Lost cemetery found near Wilde's Corner

John Howell
Posted 10/20/15

Sarah Wilson was lost, but now she has been found.

A “servant girl of color,” Sarah was born in 1863. On Dec. 28, 1879 she died at the age of 16 years and eight months.

More is known about …

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Lost cemetery found near Wilde's Corner

Posted

Sarah Wilson was lost, but now she has been found.

A “servant girl of color,” Sarah was born in 1863. On Dec. 28, 1879 she died at the age of 16 years and eight months.

More is known about Sarah. The August edition of the Warwick Historical Society newsletter says Sarah was married to Markus Wilson, a fisherman from Baltimore, at Shawomet Baptist Church on Sept. 28, 1874 and died of complications of childbirth.

But over the years, where Sarah was buried was lost. Her grave was among the 26 “lost cemeteries” listed by John Sterling in his survey of historical cemeteries published in 1997. Sterling knew of Sarah from a survey done by James Arnold in the 1800s.

Arnold reported that on July 15, 1894 he visited the Low’s family yard where he found Sarah’s headstone and another unmarked headstone believed to be that of a Civil War soldier, “fenced and in good order.”

In a later report, Charles and Martha Benns recorded they found a “lone grave at Wilde’s Corner” in 1936. But after that there was nothing. That was until this July when Pegee Malcolm of the Historic Cemeteries Commission got a call.

“I got this call and he said, ‘I don’t know what to do, I just found a gravestone,’” Malcolm recalled.

The caller, who Malcolm chose not to identify because she does not want to reveal the exact location of the site, said he was digging in his yard when he found a headstone. She inquired further and was told the property is in the vicinity of Wilde’s Corner and “that’s where I live.”

Malcolm was immediately interested, especially when the caller said the stone had a name and date.

The caller wanted to know what to do with the headstone. Malcolm told him to leave it where it had been found and the man said he would rebury it.

She and Mark Brown, Cindy Corkum, Sue Cabeceiras and Bob Chorney visited the location toward the end of July and dug up the headstone. They cleaned it off and took a GPS reading of where it had been found. Their search also uncovered a footstone. The headstone was re-erected, as was the footstone.

Brown started his research on Sarah at ancestory.com and from there delved into vital statistics at Warwick City Hall. He found both her birth and death record. Her maiden name was Gibbs and she lived with her mother, Lydia Armstrong, who was described as a washerwoman, and her stepfather, Thornton Armstrong, a laborer. Sarah was listed as a mulatto, which was the common word for “of color” at the time, said Brown.

Judging that her stepfather and mother were not wealthy from the description of their jobs, yet there was the expense of cutting a headstone, leads Brown to speculate her husband may have been a successful fisherman or that the property owners Sarah worked for assisted with the cost of the burial. Also, Brown finds it unusual that she and possibly an unnamed solider were the only two buried in the plot.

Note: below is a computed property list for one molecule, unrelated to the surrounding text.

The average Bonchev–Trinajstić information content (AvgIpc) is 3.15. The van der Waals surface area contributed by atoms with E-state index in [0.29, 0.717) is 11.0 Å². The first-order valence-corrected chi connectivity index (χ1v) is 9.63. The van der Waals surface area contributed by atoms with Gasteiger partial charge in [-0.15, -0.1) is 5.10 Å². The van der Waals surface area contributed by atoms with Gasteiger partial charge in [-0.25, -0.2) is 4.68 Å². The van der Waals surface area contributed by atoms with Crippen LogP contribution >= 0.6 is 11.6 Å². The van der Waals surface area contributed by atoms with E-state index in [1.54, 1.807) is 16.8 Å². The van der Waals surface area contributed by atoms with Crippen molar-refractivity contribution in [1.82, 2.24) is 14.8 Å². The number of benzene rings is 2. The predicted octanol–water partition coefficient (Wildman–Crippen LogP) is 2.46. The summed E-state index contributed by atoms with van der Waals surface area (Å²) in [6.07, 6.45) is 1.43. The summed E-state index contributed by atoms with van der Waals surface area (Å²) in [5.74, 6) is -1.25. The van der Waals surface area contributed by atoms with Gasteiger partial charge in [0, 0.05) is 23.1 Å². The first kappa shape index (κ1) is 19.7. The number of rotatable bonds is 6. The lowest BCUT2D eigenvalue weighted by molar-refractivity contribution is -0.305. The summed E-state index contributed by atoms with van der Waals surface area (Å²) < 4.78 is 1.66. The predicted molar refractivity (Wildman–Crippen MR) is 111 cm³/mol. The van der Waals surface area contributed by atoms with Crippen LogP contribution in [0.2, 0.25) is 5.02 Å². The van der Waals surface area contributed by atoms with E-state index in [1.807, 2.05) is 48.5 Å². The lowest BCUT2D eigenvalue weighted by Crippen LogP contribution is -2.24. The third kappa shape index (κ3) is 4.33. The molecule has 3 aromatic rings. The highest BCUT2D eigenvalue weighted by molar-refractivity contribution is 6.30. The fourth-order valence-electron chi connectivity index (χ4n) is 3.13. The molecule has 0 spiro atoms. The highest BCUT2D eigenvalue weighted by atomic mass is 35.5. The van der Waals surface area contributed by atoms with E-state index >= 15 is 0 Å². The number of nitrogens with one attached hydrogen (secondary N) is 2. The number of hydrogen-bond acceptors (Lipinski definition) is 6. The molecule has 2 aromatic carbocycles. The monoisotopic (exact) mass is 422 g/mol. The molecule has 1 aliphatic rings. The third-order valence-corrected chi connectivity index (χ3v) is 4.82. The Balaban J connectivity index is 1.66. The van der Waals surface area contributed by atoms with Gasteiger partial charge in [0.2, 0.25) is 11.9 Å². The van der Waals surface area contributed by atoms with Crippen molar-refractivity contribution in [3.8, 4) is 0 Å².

It’s such questions and finding the answers that energizes Brown.

“I love doing research,” he said.

Brown has been doing research for the commission for the last several years and has assisted in identifying four of the lost cemeteries listed in Sterling’s book. One of the most remarkable finds was identifying the city’s first public cemetery dating to 1663. Often, he said, lost cemeteries are found in overgrown and wooded lots or by people doing yard work who hit a rock while mowing their lawns. In some cases those “rocks” end up being grave markers.

“It’s exciting when this happens,” said Malcolm. “You don’t find the lost ones often.”

Sarah is no longer lost, although questions about her life and how she met a fisherman from Baltimore may never be answered.

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Lioneyez924

Grear article John Howell, thank you!

Sarah (Gibbs) Wilson is my Great Aunt on my Mother's, Barbara J. (Holden) Davis side of our family. She is my Great Grandmother's (Amelia Gibbs) Holden / Hall sister. Sarah's mother Lydia (Proffitt) Gibbs / Armstrong is my Great Great Grandmother.

Regards,

Ron "Ronnie" Davis

Saturday, October 22, 2016
Lioneyez924

Great article John Howell, thank you!

Sarah (Gibbs) Wilson is my Great Aunt on my Mother's, Barbara J. (Holden) Davis side of our family. She is my Great Grandmother's (Amelia Gibbs) Holden / Hall sister. Sarah's mother Lydia (Proffitt) Gibbs / Armstrong is my Great Great Grandmother.

By the way, Sarah (Gibbs) Wilson's father (my Great Great Grandfather) was of Cherokee descent and born in Maryland. The term Mulatto was also used for people of mixed color.

Regards,

Ron "Ronnie" Davis

Sunday, October 23, 2016
Lioneyez924

I forgot to add, Sarah (Gibbs) Wilson's natural father (my Great Great Grandfather) was of Cherokee descent and born in Maryland. His name was William Gibbs.

Sunday, October 23, 2016